December 29, 2018
The progressively widening and deepening bloodbath in Zamfara State is made even worse by at least three narrative conspiracies that mask the real extent of the heartrending humanitarian disaster the people there are contending with.
The first narrative conspiracy is a media one. The institutional news media in Nigeria lack ready-made, stereotypical mental representations with which to frame the conflict, so they either avoid reporting it altogether or minimize its horrors if they report it at all. The news media thrive on Manichean binaries, conflictual differences, and sensation. The Zamfara mass slaughters don’t lend themselves to that.
It would have made a “better copy” if the murderers in Zamfara were from a different ethnic and religious group from their victims. Imagine a headline like, “Igbo Christian militia kill 200 Zamfara villagers” or “Tiv yam farmers invade Zamfara village, kill hundreds, including district head.” Sure, the headlines would be guilty of sensationalizing and exploiting difference, but they are sadly the only kinds of headlines people are drawn to.
It’s easy to feel righteous indignation toward journalists for exploiting difference as a schema for framing news events, but the truth is that news stories are both texts to be read and commodities to be sold. They won’t sell if they are bland, predictable, and unexciting. Plus, we have been socialized to expect news to be displacement of routine.
In Zamfara, the villains and the victims share common primordial identities—or so the news media think. Nevertheless, it is the same set of people that the news media have (mis)characterized as “Fulani herdsmen” when they slaughter farmers in the Middle Belt and in the South that they simply call “bandits” when they murder men, women, and children in Zamfara.
A headline like “Fulani herdsmen kill farmers in Zamfara” won’t excite passions and might even be dismissed as counterintuitive in some parts of Nigeria since Zamfara farmers are a mix of Hausa, Fulani, and Hausa-Fulani people. A popular Yoruba quip says, “Gambari pa Fulani ko lejo ninu,” which roughly translates as “If a Hausa person kills a Fulani person, there is no case,” implying that the Hausa and the Fulani are indistinguishable and that their internal strife is no outsider’s business. This predisposition has partly informed the reporting on the continuing Zamfara bloodbath.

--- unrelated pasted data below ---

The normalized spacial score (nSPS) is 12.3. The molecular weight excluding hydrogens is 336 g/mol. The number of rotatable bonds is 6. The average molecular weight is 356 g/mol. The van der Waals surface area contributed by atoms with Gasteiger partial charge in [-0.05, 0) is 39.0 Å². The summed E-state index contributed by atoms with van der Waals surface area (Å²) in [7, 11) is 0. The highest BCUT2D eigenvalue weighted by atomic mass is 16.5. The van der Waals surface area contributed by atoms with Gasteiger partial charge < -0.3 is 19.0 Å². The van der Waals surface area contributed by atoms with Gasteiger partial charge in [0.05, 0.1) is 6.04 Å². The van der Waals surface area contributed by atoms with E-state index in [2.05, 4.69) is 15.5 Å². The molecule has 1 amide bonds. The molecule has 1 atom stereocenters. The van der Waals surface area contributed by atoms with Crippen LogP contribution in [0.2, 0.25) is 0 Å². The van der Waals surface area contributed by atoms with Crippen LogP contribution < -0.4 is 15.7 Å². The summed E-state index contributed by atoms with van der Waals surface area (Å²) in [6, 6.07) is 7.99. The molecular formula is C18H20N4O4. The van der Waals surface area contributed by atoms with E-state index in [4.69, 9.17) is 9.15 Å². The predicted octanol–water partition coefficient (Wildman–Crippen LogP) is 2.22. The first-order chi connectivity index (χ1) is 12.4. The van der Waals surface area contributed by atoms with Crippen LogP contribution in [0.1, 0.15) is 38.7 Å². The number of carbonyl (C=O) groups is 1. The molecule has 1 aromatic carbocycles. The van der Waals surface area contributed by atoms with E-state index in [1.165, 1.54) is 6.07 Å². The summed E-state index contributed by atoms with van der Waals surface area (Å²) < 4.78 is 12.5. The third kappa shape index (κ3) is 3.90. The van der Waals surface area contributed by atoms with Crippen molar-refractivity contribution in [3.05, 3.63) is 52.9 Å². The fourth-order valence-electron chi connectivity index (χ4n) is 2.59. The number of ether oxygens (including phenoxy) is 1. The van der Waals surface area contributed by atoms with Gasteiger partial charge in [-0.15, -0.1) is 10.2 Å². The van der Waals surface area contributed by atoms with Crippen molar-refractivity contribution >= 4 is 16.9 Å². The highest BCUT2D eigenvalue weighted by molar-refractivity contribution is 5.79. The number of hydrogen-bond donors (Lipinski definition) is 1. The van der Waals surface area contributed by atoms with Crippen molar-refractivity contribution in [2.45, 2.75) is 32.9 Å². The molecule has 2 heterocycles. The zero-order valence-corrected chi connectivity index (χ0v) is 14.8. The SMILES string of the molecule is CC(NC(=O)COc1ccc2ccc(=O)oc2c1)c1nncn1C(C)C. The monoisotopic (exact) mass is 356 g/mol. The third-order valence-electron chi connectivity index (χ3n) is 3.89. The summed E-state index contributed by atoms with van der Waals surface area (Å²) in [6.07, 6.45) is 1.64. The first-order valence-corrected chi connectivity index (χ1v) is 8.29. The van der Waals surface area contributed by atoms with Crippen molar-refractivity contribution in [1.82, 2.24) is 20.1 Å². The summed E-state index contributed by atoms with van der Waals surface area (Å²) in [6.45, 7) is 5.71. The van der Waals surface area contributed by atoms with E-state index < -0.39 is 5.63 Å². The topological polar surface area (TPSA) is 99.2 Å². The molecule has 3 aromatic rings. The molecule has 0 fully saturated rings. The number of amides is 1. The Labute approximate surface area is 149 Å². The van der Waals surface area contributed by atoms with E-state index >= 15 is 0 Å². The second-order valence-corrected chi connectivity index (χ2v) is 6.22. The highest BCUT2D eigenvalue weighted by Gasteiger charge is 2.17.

Nevertheless, a far more insidious strain of this attitude is the conspiracy of silence by the direct and indirect victims of the violence. Several people in Zamfara actively work to suppress news of the mass murders of innocent farmers because they reckon that publication of such tragedies will lengthen Buhari’s catalogue of failures, weaken his estimation in the country, and make him “look bad.” As incredulous as it sounds, people actually fast and pray in the North so that news of mass massacres don’t make it to the news media because of their “love” for Buhari!
In fact, everyday folks who share news and photos of mass slaughters of men, women and children in Zamfara on social media have been threatened by unpaid, unappointed defenders of Buhari in the state. Scores of people from Zamfara inbox me periodically on Facebook and entreat me to help publicize incidents of mass slaughters that have been kept away from the media. I have taken a personal decision not to allow people who are too cowardly to come out in the open to tell the truth about the tragedies that happen in their communities to ride on my coattails. In any case, defenders of the government will always question my locational bona fides to impeach the credibility of such stories.